Spreading the message

The days of simple e-mail appear to be over as vendors have begun touting fully fledged collaboration suites that not only handle mail, but also instant messaging, scheduling, video conferencing and workflow capabilities. Many of the region’s end users appear to be buying into these enhanced solutions as a way to boost productivity and improve information access.

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By  Maddy Reddy Published  February 8, 2004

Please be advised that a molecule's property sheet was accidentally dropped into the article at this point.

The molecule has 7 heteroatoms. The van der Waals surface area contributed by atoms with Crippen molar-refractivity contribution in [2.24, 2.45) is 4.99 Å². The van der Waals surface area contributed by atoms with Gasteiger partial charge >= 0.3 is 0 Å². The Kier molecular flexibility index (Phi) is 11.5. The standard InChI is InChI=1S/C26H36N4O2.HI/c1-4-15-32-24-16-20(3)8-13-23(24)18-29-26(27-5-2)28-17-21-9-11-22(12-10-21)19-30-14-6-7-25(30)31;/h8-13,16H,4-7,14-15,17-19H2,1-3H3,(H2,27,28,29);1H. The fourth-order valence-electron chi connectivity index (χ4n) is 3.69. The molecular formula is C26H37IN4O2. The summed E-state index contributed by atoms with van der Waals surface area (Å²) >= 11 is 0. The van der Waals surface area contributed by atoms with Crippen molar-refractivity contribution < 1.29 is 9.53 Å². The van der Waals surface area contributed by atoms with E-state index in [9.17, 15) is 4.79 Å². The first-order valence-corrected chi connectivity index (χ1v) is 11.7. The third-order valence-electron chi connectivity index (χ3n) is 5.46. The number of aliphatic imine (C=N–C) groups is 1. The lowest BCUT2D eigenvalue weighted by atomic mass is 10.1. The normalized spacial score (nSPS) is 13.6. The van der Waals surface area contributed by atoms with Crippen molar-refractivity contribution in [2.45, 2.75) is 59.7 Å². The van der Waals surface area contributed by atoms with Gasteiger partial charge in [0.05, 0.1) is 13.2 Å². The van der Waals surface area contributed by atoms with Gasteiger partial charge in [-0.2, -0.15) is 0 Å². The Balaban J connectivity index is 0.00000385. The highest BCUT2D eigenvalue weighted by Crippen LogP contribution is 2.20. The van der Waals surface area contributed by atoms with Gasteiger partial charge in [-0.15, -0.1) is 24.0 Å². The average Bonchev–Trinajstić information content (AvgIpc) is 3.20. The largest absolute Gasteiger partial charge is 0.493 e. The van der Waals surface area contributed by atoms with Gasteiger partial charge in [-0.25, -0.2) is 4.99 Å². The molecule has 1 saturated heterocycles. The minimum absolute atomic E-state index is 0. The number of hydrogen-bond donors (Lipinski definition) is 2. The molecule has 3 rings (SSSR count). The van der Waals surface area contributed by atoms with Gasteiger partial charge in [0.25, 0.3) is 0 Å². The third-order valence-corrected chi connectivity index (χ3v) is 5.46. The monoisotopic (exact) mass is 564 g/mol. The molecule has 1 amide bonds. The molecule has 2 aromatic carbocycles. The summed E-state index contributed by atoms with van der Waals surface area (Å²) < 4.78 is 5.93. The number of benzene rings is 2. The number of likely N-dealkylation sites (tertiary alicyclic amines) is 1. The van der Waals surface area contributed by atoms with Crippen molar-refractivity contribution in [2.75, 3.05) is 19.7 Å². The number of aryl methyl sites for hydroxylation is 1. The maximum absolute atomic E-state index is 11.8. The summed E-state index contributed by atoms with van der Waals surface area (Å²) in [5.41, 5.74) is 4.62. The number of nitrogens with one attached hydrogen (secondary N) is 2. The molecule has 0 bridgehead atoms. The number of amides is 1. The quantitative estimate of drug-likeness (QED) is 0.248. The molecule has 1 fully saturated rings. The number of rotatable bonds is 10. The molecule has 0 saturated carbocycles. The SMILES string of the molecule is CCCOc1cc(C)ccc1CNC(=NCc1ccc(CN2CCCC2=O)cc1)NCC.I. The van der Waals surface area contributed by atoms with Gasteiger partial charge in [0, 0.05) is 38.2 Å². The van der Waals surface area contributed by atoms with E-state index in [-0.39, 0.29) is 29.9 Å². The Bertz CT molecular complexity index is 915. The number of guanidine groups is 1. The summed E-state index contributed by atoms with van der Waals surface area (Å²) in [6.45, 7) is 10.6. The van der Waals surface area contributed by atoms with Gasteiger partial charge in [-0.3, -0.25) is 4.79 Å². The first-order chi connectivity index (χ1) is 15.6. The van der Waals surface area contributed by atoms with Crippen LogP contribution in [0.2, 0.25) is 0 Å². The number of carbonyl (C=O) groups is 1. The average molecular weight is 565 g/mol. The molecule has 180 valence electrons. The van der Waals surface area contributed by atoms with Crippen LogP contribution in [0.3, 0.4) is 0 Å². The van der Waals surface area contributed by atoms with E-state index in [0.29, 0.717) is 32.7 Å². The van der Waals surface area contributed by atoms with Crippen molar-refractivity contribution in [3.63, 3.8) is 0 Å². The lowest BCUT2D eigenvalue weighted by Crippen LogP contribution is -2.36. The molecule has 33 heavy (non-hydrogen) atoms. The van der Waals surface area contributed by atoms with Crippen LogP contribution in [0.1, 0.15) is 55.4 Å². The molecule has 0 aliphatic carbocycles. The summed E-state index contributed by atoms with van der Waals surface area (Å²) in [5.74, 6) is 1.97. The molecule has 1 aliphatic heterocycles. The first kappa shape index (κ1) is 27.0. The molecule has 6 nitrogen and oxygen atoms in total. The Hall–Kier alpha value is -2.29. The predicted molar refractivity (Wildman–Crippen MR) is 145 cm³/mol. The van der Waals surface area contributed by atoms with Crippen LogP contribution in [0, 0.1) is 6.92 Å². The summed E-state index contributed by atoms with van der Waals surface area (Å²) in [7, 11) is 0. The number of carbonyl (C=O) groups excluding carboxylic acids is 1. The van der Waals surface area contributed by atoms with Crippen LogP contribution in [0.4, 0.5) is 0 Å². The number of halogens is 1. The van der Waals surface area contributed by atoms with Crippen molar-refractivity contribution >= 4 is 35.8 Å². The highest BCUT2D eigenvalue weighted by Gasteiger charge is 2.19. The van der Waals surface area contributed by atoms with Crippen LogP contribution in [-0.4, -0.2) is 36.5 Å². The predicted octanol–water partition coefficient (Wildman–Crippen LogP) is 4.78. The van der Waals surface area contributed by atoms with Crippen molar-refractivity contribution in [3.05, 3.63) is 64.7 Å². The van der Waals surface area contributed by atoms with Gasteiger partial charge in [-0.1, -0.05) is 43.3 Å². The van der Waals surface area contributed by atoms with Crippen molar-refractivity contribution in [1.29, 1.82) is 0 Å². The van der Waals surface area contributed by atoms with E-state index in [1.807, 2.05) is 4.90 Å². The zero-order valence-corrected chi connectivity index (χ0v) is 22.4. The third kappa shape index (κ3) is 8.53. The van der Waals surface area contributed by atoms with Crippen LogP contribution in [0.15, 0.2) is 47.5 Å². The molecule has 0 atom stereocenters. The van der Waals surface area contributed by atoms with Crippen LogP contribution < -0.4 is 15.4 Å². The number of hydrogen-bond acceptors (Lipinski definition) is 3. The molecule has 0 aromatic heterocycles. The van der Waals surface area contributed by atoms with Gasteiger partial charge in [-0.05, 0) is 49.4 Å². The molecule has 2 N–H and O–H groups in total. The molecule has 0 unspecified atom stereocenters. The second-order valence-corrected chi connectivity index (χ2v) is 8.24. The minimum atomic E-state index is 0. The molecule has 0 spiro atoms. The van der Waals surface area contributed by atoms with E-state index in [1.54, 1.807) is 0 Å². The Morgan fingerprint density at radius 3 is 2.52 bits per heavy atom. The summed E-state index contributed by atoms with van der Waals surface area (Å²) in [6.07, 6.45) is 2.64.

|~|Ashim-Pal-photo.jpg|~|Free collaboration software has inherent limitations, says Meta Group’s Ashim Pal.|~|Back in the 1990s, enterprise messaging amounted to little more than asynchronous e-mail functionality. Today, these applications have evolved into collaborative software suites that encompass integrated e-mail, instant messaging, voice and video conferencing capabilities; bulletin boards, project management, scheduling, calendaring and file sharing features, plus basic workflow and document management features. While the nomenclature for such software ranges from integrated collaborative environments (ICEs), to groupware, teamware and enterprise messaging applications, all such suites broadly refer to applications that allow business users to stay in touch and organise their working lives in a faster and more effective way. This automation, in turn, translates into streamlined business processes, greater productivity and, theoretically, improved services for customers and clients. “We are seeing more and more customers extending their basic e-mail platform and they are now looking at ways to enhance their core messaging with value added services,” says Mustafa Farhan, infrastructure technology specialist, Microsoft South Gulf. “The market approach is now all about taking e-mail and messaging to the next level by integrating it into a collaborative environment with document management and workflow capabilities,” he adds. To deliver a collaborative environment that delivers on its promises of easier communication and greater productivity, the main e-mail, groupware and collaboration suite vendors are investing millions in the development of features that not only tempt new users but also persuade existing ones to upgrade. The largest such launch occurred late last year, as Microsoft unveiled Office System. Comprising 11 products and four servers, the Redmond mantra revolved around greater collaboration, communication and workflow management. Old programmes such as Visio, FrontPage, Publisher and Project were upgraded and new ones added. Additional servers, such as Office Live Communications Server 2003 and Exchange Server 2003 were also included in the package, as were services such as Office Live Meeting. To ram its improvements home, Microsoft also released research carried out by Navigant Consulting. The study showed that information workers using Office Systems gained an average of two hours in productive time each week without working longer hours, while companies deploying the solution could realise a median net present value of US$4,000 per worker, thus paying for the solution in eight months. Other benefits uncovered in the paid for report included reduced error rates and travelling time. “Microsoft Office System presents a clear opportunity for organisations — both small and large — to increase employee productivity and the value of business information, as well as realise a higher return on investment,” says Jeff Raikes, group vice president of productivity & business services at Microsoft. Microsoft is not alone in upgrading its software and the sector’s other major players — IBM, Oracle and Sun — are also overhauling their suites on a regular basis. For instance, Oracle has recently added iMeeting, which provides instant messaging, shared web browsing, application sharing, web conferences and enterprise wide presence detection, to its Collaboration Suite offering. The vendor is also continuing to leveraging its huge database and enterprise application installations to win an increasing number of customers. “Though we started late [in the enterprise messaging market] we now have a strong product suite like Oracle Collaboration Suite [release 2,] which is a part of our information consolidation strategy,” says Tarek Shahwi, technology manager, Oracle Middle East. ||**|||~|sunman.jpg|~|Sun Microsystems’ Java Enterprise System is a full bundle, says Ahmad El Dandachi.|~|IBM also revamped its Lotus Notes/Domino groupware and recently launched an Arabised version of its Lotus Workplace platform. Elsewhere, Novell is quietly ramping up its groupware offerings in an attempt to challenge the big three. With investment backing from IBM and the recent acquisition of Suse and Ximian, Novell claims to be the only vendor with cross-platform groupware offerings. With an Arabised version of GroupWise 6.5 and Ximian Evolution 1.4, users receive the standard collaborative features, plus connectors for Microsoft Exchange. “In the region we’re seeing lot of demand for our groupware solutions [especially] after our Linux support,” says Hazem Bayado, technical director, Novell Middle East. While Novell may tout its Linux support as a differentiator, Sun Microsystems could still have the edge in terms of pricing. Sun recently unveiled Java Enterprise System (JES), which comes bundled with a raft of groupware and other enterprise applications for US$100 per employee per year, including support and training. “At just US$100 per employee per year the groupware is all included in the JES bundle. With full Arabic support and interoperability with Exchange across three platforms we believe we are competing in a different segment,” says Ahmad El Dandachi, software sales manager, Sun Microsystems MENA. With alternative offerings like OpenGroupware.org (OGO), Sun and Novell may not be the only ones competing in the open source groupware space. However, their army of sales and support teams should help them win out against more hobbyist suites. “Support and training is one thing that affects all Linux and open source projects. This is where commercial vendors have an edge as they provide accountability, 24/7 support, service and training,” says Bayado. While the market has matured from a single product choice of Lotus Notes in the early 1990’s, issues like inter-enterprise messaging, interoperability and security issues continue to hinder groupware as it looks to reach critical mass. On the instant messaging side in particular there is still a gridlock between protocols, a lack of support and seamless interoperability across groupware platforms. “Having common enterprise messaging protocols that are interoperable is critical, many of them are yet to be ratified or IP-based SIP compliant. Few vendors are still selling proprietary messaging products,” says Farhan. In terms of actual sales, it remains unclear how many of the Middle East’s enterprises are actually acquiring the ever more advanced collaboration and messaging applications being launched by the main vendors. However, some local enterprises have begun to buy into the vendors’ messages and have started rolling out and using their solutions. For example, Dubai Islamic Bank (DIB) is currently migrating to IBM’s Lotus Domino version 6.5. The solution will be deployed across 900 seats in 32 different office locations throughout the bank’s 18 branches. The upgraded system promises to streamline interdepartmental communications and accelerate internal decision-making processes. By leveraging DIB’s existing e-mail infrastructure, Domino’s tracking system will also allow DIB employees to follow up on their action items quickly and effectively. “We believe this move will bring us many benefits as we start to strengthen our work processes across different levels and follow up more easily on the various tasks at hand,” says Abdulla Al Hamli, executive vice president of business services at DIB. “Also, paperwork is greatly reduced in our day-to-day work and this saves money, not to mention the fact that the software also simplifies our helpdesk processes. Lotus Domino is all about making collaboration easier and that is exactly what we need to put us on the edge of banking services in this market,” he explains. ||**|||~||~||~|Elsewhere, Bahrain Defence Force Hospital has switched from Microsoft to Oracle in order to gain closer integration between its new collaboration platform and Medical Information Systems (MIS) from Oracle. “Our aim was to move towards a paperless hospital where all the medical images, video, information and communications are all accessed from one single application interface, which we saw in Oracle’s Collaboration suite,” says Dr. Mukhtar Al Hashmi, head of IT, Bahrain Defence Force Hospital. The Oracle solution currently provides 700 users in the hospital with access to enterprise messaging services. It uses a combination of push and pull technology to retrieve and deliver information and messages to patients, doctors, administrative staff and medical suppliers. For instance, it alerts pharmacy staff automatically via e-mail or SMS when medical supplies are short, or trigger alerts to doctors during emergencies. By March 2004, the hospital expects to scale up the system to serve more than 1000 users. “We are now at a stage where we can access our messages from any communication system, even remotely, using a single logon to our enterprise information portal which provides us with a unified corporate messaging interface,” explains Dr. Al Hashmi. “We believe investing in a good messaging system or collaborative suite has a huge potential. Our next plan is to integrate the various messaging systems of all government departments into one single seamless environment,” he adds. While large finance houses such as DIB and government institutions such as Bahrain Defence Force Hospital have both the resources and budgets to invest in and leverage the capabilities found with Microsoft, Oracle and IBM’s offerings, the region’s small-to-medium sized business (SMB) community is often found wanting due to their limited IT budgets. One option for such users is to take advantage of the free products available on the market, such as those offered by MSN, AOL and Yahoo. While these services were rudimentary and consumer orientated in the past, they have become more acceptable in the business environment as the vendors involved have added enterprise type features to try and tap into the growing collaboration and instant messaging markets. However, according to Ashim Pal, vice president for content and collaboration at Meta Group, this may not be a wise decision due to the inherent limitations of such free software. “Consumer messaging companies do not offer specific features for messaging, collaboration or calendaring and other such advanced features that enterprises look for,” he says. Instead of taking the free route, SMBs may now look to cut down versions of the enterprise products being touted by the large software vendors or cheaper products. For instance, IBM recently unveiled Lotus Sametime, which offers high-security encryption, calendar integration, conferencing support and message logging for records purposes, and has reportedly signed up eight million corporate users to date. Elsewhere, Novell offers an Arabised lightweight version of its groupware called Novell Internet Messaging Service (NIMS). Another option for the region’s SMB community is to rent their collaboration software rather than buy it outright. Such a solution has been made available to residents of Dubai Internet City (DIC) as the vendor recently tied up with Microsoft to offer a Hosted Messaging and Collaboration (HMC) solution. The HMC offering runs on Microsoft’s messaging platform and includes Windows Server 2003 and Microsoft Exchange Server 2003. It provides messaging and collaboration features, including full e-mail capabilities, real time access to e-mail through mobile devices, shared contact lists and collaborative to-do lists, and is aimed squarely at the SMB sector. “In the UAE, there are a large number of SMBs that are getting on the e-economy bandwagon. With this solution, we can ensure that these organisations get the value and benefits of information and communications technologies without losing focus on their core business activities,” says Dr. Omar Bin Sulaiman, chief executive officer of DIC. With even the smallest companies now capable of using collaboration software, the worldwide market is set to mature and gradually and such solutions will become even more of a commodity. As such, vendors will soon have to look to the future once more to develop the killer collaboration application that will persuade users to upgrade or enhance their services. As Bayado says: “Collaboration is slowing becoming a commodity now as all vendors offer similar features, so customers should now focus on price, service, training, support, while vendors should focus on channels, education and penetration.” ||**||